Berlin/Tokyo, 25 February 2022. The German-Japanese Energy Transition Council (GJETC) met for two days in hybrid form in Berlin and Tokyo. The Council Meeting focused on the changes of government in both countries and the consequences for Germany’s and Japan’s climate mitigation policies. Studies on the decarbonization of the steel industry, long-term scenarios for achieving climate neutrality and the role of battery systems in the energy transition were also presented. Through its work, the GJETC is making an important contribution to German-Japanese cooperation on climate protection issues. Through bilateral knowledge exchange on energy and climate policy challenges, the preparation of studies and recommendations to the governments of both nations, the GJETC promotes an ambitious energy transition policy.
“The targets for expanding renewable energies and foster energy efficiency have been increased significantly in both Japan and Germany. Nevertheless, existing potentials have not yet been exhausted and the request by the COP 26 in Glasgow, to keep 1.5 degrees within reach, remains a huge challenge for both countries. In this respect, the bilateral exchange of knowledge between two leading industrialized countries and the signaling effect of possible pioneering roles is more important than ever,” explains the German Co-Chair of the GJETC, Prof. Dr. Peter Hennicke.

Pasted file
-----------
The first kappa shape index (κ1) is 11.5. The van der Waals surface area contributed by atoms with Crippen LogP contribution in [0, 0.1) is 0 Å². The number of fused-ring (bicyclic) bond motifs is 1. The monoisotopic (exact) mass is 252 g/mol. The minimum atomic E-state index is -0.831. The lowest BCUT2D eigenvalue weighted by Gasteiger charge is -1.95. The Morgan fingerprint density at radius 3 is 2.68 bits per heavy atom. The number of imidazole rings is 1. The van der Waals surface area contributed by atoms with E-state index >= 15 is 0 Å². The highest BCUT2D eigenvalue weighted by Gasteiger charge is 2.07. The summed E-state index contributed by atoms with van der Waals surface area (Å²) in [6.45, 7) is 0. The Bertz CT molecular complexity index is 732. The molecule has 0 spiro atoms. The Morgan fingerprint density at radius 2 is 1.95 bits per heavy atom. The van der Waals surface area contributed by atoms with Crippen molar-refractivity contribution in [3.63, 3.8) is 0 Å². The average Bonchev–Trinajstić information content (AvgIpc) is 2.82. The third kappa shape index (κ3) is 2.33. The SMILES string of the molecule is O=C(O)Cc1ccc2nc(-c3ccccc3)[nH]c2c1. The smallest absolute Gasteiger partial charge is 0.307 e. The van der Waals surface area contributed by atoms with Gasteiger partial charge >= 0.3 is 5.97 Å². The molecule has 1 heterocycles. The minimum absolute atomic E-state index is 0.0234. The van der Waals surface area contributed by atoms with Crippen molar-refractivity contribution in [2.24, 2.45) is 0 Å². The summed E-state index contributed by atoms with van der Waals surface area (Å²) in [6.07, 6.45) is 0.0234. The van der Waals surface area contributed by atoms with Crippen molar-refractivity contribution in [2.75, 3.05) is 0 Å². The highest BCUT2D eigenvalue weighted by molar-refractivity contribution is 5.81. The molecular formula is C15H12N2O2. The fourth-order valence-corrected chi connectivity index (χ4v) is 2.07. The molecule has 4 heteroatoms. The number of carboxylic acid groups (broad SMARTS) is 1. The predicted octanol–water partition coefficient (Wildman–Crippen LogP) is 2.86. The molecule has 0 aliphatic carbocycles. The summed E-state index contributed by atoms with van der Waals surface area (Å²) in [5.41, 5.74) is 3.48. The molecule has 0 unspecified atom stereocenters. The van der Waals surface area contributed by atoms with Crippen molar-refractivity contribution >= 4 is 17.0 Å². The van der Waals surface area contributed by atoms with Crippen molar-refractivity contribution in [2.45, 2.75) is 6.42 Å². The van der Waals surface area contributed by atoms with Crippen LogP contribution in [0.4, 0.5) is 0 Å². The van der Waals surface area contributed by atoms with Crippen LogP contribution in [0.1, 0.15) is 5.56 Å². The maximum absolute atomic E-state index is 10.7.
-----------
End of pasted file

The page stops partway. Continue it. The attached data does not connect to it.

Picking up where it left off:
In March 2022, the GJETC’s third council phase will come to an end. After many years of successful work with a broad study program, several outreach events, innovation roundtables and stakeholder dialogues that provided a platform for information exchange and discussion among policymakers, scientists, industry and society, the GJETC is willing to continue its work in a fourth phase. Especially the cooperation with the German-Japanese Energy Partnership can raise synergies between policy, industry and research and open new channels for knowledge exchange.
Prof. Tatsuya Terazawa, the Japanese Co-Chair of the GJETC, emphasizes: “We clearly want to continue the GJETC beyond March 2022. We have already collected initial ideas on the format, activities and suggestions on possible study topics for this in recent days. Particularly in view of the challenges of the coming years, namely achieving the self-imposed climate targets of many industrialized nations, especially Japan and Germany, we are creating an important level for knowledge-based dialogue with the GJETC.”